The suit that the player chooses to use will change a number of elements of the game. For one, the combat moves and the associated animations are almost completely unique between the two different suits, so right off the bat, the player will get a very different feeling depending on which suit they choose. While wearing the classic red suit, Spidey's moves are faster, more agile, and the player can use his webbing to subdue and control his enemies. While wearing the black symbiote suit, the combat will be slightly slower, but the moves will feel more forceful and aggressive. The black suit also enables Spidey to pick up and throw cars at his foes, which tends to cause a lot of splash damage.
In addition to the combat animations, the storyline and cut scenes will change based on the choice of suit. While most of the main plot points will unfold in a consistent manner, the fundamental outcome of the game will change based on the player's choices, and a different set of heroes (and villains) will help out Spidey in his adventures depending on which suit is chosen.
You've introduced a bit of an RPG element to the game with an upgrade system. How will players be able to enhance Spidey's abilities?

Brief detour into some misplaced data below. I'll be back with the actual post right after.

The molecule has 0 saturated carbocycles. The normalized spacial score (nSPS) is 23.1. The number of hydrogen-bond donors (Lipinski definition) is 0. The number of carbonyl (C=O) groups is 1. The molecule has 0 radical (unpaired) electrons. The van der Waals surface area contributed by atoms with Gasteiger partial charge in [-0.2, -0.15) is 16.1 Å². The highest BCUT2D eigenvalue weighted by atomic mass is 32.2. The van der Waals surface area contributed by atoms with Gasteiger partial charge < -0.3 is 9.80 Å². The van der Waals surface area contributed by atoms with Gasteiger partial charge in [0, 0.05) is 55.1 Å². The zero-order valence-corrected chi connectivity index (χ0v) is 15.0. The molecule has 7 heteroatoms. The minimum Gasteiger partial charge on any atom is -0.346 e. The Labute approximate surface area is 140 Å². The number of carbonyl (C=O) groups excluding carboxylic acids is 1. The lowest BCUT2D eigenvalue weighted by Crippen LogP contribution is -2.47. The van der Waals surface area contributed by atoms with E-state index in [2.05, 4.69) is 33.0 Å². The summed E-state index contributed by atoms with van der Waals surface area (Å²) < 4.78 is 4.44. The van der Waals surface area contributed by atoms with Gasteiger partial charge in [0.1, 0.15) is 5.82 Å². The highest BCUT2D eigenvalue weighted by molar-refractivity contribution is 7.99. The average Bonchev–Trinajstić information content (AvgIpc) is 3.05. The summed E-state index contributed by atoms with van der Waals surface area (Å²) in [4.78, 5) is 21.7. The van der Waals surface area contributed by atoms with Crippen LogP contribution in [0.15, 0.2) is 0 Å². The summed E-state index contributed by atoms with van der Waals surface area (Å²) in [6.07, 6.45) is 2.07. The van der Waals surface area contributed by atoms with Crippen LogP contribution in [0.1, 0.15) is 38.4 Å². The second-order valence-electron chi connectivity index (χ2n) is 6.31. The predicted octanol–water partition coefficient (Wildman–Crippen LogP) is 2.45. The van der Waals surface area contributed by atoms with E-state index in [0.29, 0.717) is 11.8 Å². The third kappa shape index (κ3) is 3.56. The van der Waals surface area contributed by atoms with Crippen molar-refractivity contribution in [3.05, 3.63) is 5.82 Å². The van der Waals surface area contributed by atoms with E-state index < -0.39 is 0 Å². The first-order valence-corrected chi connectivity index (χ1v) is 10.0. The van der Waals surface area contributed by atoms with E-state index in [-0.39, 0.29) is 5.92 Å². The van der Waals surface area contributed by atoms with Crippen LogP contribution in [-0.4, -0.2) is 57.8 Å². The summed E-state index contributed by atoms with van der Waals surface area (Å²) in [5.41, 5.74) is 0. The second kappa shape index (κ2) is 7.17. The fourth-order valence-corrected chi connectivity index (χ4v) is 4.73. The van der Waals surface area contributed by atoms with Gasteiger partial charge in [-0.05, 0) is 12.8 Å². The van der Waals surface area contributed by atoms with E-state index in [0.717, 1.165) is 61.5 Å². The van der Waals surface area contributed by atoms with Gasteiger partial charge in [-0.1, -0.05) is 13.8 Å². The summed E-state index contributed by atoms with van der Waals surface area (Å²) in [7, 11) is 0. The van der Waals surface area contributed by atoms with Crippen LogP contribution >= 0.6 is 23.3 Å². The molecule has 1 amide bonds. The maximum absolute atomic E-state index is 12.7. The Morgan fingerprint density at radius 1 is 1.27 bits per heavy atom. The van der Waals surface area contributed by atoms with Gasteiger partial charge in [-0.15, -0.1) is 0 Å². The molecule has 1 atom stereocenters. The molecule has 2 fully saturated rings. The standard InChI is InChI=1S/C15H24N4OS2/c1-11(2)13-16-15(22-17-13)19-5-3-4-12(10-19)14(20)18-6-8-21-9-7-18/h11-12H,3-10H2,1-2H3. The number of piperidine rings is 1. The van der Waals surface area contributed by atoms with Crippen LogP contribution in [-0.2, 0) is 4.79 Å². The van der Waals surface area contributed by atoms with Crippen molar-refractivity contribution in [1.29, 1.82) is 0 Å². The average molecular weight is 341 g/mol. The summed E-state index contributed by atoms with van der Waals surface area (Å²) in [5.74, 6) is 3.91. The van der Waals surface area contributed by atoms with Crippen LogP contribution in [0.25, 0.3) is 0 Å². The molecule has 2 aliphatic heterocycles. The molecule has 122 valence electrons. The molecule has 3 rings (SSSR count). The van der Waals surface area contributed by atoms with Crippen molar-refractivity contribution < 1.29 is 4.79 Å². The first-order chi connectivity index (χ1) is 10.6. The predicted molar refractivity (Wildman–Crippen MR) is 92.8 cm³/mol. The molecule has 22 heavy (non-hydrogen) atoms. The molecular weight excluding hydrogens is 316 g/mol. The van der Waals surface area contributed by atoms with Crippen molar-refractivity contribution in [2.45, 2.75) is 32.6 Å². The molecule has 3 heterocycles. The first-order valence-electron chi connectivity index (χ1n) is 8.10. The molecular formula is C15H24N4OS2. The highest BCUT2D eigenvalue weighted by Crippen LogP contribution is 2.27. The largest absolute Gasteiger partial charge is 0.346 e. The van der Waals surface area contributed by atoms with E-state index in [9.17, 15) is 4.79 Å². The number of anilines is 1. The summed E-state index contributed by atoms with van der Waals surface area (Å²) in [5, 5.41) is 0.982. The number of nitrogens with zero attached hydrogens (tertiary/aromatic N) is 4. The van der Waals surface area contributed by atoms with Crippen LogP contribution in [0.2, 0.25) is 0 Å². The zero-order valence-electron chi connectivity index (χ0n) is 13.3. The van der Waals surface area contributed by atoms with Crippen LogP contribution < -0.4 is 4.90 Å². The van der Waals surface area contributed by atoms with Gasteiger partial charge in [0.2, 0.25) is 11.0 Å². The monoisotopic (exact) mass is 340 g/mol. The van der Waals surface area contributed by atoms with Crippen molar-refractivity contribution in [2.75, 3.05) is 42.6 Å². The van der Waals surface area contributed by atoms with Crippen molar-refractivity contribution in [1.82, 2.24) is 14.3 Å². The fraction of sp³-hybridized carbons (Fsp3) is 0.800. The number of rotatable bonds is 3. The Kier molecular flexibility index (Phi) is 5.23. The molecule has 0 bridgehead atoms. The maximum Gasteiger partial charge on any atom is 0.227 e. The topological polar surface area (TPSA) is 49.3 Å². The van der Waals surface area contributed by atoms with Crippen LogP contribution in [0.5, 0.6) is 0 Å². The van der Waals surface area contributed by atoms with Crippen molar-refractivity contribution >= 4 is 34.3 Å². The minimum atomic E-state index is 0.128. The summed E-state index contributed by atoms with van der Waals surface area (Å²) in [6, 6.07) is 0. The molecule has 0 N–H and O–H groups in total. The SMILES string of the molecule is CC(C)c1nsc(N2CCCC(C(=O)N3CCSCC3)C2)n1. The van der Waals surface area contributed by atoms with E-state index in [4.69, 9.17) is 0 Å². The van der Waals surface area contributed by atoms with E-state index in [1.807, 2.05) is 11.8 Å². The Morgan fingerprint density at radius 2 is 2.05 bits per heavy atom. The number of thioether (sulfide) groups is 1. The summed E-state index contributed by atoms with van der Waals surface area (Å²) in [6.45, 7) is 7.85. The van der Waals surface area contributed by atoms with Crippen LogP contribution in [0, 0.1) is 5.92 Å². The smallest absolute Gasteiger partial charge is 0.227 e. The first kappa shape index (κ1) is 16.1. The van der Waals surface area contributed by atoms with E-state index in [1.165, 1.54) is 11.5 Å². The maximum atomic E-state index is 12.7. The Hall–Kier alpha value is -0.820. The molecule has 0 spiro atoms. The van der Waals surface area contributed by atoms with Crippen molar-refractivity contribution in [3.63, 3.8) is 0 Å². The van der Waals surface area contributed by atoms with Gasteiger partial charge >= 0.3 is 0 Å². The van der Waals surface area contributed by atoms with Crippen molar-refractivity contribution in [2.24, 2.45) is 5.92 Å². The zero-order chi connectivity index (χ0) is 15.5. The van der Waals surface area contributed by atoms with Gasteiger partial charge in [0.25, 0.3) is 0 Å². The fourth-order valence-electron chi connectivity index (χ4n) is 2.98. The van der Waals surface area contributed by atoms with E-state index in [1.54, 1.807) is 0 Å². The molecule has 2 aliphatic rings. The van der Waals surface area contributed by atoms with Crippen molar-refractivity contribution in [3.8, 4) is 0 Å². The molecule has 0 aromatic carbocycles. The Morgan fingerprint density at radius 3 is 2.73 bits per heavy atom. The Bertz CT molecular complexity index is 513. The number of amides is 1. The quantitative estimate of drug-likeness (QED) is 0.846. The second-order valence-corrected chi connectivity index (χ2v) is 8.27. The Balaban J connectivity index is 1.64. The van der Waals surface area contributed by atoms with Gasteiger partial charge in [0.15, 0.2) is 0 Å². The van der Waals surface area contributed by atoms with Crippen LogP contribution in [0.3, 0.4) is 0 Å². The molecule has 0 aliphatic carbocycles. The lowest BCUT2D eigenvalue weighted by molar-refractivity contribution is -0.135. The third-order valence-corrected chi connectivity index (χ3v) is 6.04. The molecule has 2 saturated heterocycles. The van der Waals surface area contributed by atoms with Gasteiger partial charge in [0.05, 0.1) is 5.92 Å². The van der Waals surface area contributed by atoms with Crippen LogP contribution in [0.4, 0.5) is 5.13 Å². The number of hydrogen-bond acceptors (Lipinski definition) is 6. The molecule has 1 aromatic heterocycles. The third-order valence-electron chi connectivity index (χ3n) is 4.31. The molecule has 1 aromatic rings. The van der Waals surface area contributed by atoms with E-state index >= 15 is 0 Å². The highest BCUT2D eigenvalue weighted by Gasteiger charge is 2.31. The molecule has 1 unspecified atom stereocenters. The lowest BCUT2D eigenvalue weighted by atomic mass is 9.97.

The upgrade system contains a large number of unlockable moves and power upgrades that will both make Spidey stronger but also give him access to some pretty fantastic moves later in the game. There is a unique set of upgrades and unlockables available for both Red Suit Spidey and Black Suit Spidey, and the player can choose between these two sets, mixing and matching abilities to create the (anti)hero that suits their desires. The player is awarded experience from defeating enemies, performing long combo attacks and completing missions. As the game advances, certain moves are made available to be purchased assuming the player has collected enough experience.
In addition to the combat and mission-oriented unlockable system, there is also a parallel exploration-based upgrade system that will enhance Spidey's health and movement abilities. Throughout the city, there are an absolutely massive number of collectible tokens hidden around the city that can be collected to increase Spidey's level rating. The more tokens are collected, the higher this rating goes and the higher the rating goes the faster Spidey will be able to move and the more punishment he will be able to take. That being said, we've tuned the game such that someone who isn't interested in collection can complete the game at a low rating level, but the dedicated fans that collect a lot of the tokens and achieve the higher rating levels will be rewarded with the biggest, fastest, craziest swinging experience ever seen in a Spider-Man game to date. To give you a sense of it, at the top rating level Spidey can get going fast enough to vault from side of Central Park all the way to the other without with one massive swinging leap (that's over half a mile for anyone that's counting)!!